19:1-7 Paul, at Ephesus, found some religious persons, who looked to Jesus as the Messiah. They had not been led to expect the miraculous powers of the Holy Ghost, nor were they informed that the gospel was especially the ministration of the Spirit. But they spake as ready to welcome the notice of it. Paul shows them that John never design that those he baptized should rest there, but told them that they should believe on Him who should come after him, that is, on Christ Jesus. They thankfully accepted the discovery, and were baptized in the name of the Lord Jesus. The Holy Ghost came upon them in a surprising, overpowering manner; they spake with tongues, and prophesied, as the apostles and the first Gentile coverts did. Though we do not now expect miraculous powers, yet all who profess to be disciples of Christ, should be called on to examine whether they have received the seal of the Holy Ghost, in his sanctifying influences, to the sincerity of their faith. Many seem not to have heard that there is a Holy Ghost, and many deem all that is spoken concerning his graces and comforts, to be delusion. Of such it may properly be inquired, Unto what, then, were ye baptized? for they evidently know not the meaning of that outward sign on which they place great dependence.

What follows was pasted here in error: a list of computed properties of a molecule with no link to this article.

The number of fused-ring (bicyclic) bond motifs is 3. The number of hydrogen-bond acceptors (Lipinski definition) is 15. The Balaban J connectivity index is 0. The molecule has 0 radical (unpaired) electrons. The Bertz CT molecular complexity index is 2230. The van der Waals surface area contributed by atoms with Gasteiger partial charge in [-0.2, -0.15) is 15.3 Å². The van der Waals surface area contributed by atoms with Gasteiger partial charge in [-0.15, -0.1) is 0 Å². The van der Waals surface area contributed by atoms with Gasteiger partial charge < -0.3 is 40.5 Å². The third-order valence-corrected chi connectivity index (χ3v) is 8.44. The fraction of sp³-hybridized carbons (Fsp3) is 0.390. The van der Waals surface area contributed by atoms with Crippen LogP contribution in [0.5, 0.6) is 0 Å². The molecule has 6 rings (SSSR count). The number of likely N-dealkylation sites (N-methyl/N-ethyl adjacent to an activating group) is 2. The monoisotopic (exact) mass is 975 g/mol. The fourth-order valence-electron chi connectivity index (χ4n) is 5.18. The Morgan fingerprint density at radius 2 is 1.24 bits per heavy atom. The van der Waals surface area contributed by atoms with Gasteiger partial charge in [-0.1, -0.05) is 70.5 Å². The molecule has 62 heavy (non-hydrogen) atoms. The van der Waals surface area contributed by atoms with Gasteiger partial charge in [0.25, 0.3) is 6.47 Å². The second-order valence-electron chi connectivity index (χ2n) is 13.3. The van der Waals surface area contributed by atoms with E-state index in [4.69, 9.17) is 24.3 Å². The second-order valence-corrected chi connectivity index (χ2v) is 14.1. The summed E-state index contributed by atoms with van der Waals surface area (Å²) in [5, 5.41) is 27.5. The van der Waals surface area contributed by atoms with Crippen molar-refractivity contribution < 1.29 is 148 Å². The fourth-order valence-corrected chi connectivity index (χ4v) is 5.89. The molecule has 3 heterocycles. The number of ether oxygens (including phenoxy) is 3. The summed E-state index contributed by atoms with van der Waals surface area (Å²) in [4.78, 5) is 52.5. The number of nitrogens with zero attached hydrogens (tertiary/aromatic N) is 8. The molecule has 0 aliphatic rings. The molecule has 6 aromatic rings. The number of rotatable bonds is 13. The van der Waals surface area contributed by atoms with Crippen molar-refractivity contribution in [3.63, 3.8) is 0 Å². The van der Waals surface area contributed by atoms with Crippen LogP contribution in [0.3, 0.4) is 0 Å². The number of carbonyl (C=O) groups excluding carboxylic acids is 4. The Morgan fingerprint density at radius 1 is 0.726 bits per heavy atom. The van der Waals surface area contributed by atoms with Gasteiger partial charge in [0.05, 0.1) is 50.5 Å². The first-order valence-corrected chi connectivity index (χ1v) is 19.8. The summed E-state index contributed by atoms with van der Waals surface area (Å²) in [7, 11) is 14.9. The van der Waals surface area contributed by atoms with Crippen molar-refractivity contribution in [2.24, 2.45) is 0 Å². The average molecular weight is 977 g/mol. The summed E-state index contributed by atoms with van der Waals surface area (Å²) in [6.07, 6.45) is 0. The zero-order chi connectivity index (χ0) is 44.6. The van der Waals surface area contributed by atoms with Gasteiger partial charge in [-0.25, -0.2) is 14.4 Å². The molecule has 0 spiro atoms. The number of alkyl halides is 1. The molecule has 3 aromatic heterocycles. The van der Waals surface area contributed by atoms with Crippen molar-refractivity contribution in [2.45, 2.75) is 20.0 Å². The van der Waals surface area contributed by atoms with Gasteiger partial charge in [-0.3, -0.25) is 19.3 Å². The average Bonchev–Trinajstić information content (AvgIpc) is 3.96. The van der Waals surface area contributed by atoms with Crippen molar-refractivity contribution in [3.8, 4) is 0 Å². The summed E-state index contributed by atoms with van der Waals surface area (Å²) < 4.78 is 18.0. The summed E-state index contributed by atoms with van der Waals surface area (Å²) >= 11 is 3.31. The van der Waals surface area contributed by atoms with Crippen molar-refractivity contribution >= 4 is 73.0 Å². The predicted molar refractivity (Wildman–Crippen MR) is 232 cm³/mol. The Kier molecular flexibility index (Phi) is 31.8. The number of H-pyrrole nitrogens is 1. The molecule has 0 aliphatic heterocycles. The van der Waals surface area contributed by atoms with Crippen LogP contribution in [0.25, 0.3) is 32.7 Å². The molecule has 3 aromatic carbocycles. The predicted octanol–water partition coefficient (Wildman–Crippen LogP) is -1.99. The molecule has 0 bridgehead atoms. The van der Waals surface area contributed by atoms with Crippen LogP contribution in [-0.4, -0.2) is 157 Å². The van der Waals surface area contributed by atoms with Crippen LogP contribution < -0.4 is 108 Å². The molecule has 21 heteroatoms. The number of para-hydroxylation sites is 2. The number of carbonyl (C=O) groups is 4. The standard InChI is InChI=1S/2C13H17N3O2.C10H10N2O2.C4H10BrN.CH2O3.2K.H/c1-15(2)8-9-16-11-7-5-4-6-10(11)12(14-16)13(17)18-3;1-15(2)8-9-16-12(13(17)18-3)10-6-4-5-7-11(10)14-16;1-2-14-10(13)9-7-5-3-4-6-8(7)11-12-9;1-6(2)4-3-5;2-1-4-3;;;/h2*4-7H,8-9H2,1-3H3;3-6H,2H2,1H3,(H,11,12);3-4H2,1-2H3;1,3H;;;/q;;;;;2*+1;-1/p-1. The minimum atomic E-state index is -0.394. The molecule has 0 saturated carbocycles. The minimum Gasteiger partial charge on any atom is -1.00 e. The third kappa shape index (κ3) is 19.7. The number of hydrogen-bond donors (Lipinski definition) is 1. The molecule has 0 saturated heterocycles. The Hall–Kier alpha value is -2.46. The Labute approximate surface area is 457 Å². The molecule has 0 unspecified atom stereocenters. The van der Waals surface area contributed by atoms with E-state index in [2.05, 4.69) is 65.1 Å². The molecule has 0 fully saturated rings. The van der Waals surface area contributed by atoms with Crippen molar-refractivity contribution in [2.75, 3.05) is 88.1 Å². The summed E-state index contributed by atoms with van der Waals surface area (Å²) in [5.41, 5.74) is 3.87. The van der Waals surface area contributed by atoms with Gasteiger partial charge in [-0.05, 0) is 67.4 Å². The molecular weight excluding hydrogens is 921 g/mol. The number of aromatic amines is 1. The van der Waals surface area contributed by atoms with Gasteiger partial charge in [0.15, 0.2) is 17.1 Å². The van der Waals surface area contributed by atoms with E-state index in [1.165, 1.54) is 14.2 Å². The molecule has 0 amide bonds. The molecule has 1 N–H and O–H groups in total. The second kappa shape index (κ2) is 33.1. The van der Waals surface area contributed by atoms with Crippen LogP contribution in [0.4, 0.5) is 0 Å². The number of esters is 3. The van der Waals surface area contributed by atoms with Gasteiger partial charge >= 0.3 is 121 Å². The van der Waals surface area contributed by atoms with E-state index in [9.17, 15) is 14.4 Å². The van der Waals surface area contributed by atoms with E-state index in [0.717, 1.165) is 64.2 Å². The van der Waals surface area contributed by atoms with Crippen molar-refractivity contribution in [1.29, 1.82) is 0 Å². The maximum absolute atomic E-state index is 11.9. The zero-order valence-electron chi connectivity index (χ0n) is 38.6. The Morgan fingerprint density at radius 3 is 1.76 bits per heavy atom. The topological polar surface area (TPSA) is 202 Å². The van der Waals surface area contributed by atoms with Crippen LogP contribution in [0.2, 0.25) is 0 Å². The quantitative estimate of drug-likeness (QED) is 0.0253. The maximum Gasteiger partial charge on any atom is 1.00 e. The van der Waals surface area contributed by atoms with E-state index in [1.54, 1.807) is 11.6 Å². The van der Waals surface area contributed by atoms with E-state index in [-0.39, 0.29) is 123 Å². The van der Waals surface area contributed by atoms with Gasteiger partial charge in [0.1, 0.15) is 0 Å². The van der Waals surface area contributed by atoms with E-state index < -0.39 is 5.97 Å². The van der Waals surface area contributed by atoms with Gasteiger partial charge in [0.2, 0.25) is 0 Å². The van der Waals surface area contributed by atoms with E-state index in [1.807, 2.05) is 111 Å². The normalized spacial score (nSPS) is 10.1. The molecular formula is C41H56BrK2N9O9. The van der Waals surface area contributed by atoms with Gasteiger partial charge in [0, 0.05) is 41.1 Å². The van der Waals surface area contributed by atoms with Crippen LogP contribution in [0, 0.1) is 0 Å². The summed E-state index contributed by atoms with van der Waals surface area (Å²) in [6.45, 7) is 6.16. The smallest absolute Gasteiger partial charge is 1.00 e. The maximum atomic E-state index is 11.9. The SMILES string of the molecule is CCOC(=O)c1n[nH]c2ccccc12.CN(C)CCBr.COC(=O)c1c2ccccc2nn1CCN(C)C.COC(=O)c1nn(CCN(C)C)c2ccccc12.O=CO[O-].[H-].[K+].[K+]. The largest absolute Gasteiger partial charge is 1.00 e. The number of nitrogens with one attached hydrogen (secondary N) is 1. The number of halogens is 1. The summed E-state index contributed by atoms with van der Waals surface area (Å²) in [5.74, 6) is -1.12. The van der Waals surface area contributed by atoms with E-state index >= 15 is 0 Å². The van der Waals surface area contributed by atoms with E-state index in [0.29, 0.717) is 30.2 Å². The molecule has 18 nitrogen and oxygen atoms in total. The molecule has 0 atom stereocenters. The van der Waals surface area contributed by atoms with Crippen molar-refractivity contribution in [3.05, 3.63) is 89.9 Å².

Ac 19:1-41. Signal Success of Paul at Ephesus.
1-3. while Apollos was at Corinth—where his ministry was so powerful that a formidable party in the Church of that city gloried in his type of preaching in preference to Paul's (1Co 1:12; 3:4), no doubt from the marked infusion of Greek philosophic culture which distinguished it, and which the apostle studiously avoided (1Co 2:1-5).
Paul having passed through the upper coasts—"parts," the interior of Asia Minor, which, with reference to the seacoast, was elevated.
came to Ephesus—thus fulfilling his promise (Ac 18:21).
finding certain disciples—in the same stage of Christian knowledge as Apollos at first, newly arrived, probably, and having had no communication as yet with the church at Ephesus.